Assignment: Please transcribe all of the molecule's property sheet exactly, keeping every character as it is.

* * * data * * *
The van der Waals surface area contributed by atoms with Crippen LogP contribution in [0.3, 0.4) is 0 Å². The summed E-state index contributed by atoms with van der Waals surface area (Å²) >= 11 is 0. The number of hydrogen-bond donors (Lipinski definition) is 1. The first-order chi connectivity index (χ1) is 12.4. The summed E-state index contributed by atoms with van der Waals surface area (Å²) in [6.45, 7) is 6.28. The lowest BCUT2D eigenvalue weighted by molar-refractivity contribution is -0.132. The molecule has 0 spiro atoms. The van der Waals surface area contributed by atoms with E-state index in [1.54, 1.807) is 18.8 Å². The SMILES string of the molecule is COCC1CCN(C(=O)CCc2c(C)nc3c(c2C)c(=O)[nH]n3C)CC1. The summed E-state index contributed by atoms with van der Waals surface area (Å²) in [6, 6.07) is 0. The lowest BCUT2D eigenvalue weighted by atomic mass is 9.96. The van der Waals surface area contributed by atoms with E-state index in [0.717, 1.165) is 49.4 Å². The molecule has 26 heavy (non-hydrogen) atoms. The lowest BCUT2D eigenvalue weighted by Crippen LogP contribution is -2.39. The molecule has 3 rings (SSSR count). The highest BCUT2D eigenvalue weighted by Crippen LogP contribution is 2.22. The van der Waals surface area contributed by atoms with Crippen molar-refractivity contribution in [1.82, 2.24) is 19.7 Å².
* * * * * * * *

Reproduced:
The van der Waals surface area contributed by atoms with Crippen LogP contribution in [0.3, 0.4) is 0 Å². The summed E-state index contributed by atoms with van der Waals surface area (Å²) >= 11 is 0. The number of hydrogen-bond donors (Lipinski definition) is 1. The first-order chi connectivity index (χ1) is 12.4. The summed E-state index contributed by atoms with van der Waals surface area (Å²) in [6.45, 7) is 6.28. The lowest BCUT2D eigenvalue weighted by molar-refractivity contribution is -0.132. The molecule has 0 spiro atoms. The van der Waals surface area contributed by atoms with E-state index in [1.54, 1.807) is 18.8 Å². The SMILES string of the molecule is COCC1CCN(C(=O)CCc2c(C)nc3c(c2C)c(=O)[nH]n3C)CC1. The summed E-state index contributed by atoms with van der Waals surface area (Å²) in [6, 6.07) is 0. The lowest BCUT2D eigenvalue weighted by atomic mass is 9.96. The van der Waals surface area contributed by atoms with E-state index in [0.717, 1.165) is 49.4 Å². The molecule has 26 heavy (non-hydrogen) atoms. The lowest BCUT2D eigenvalue weighted by Crippen LogP contribution is -2.39. The molecule has 3 rings (SSSR count). The highest BCUT2D eigenvalue weighted by Crippen LogP contribution is 2.22. The van der Waals surface area contributed by atoms with Crippen molar-refractivity contribution in [1.82, 2.24) is 19.7 Å².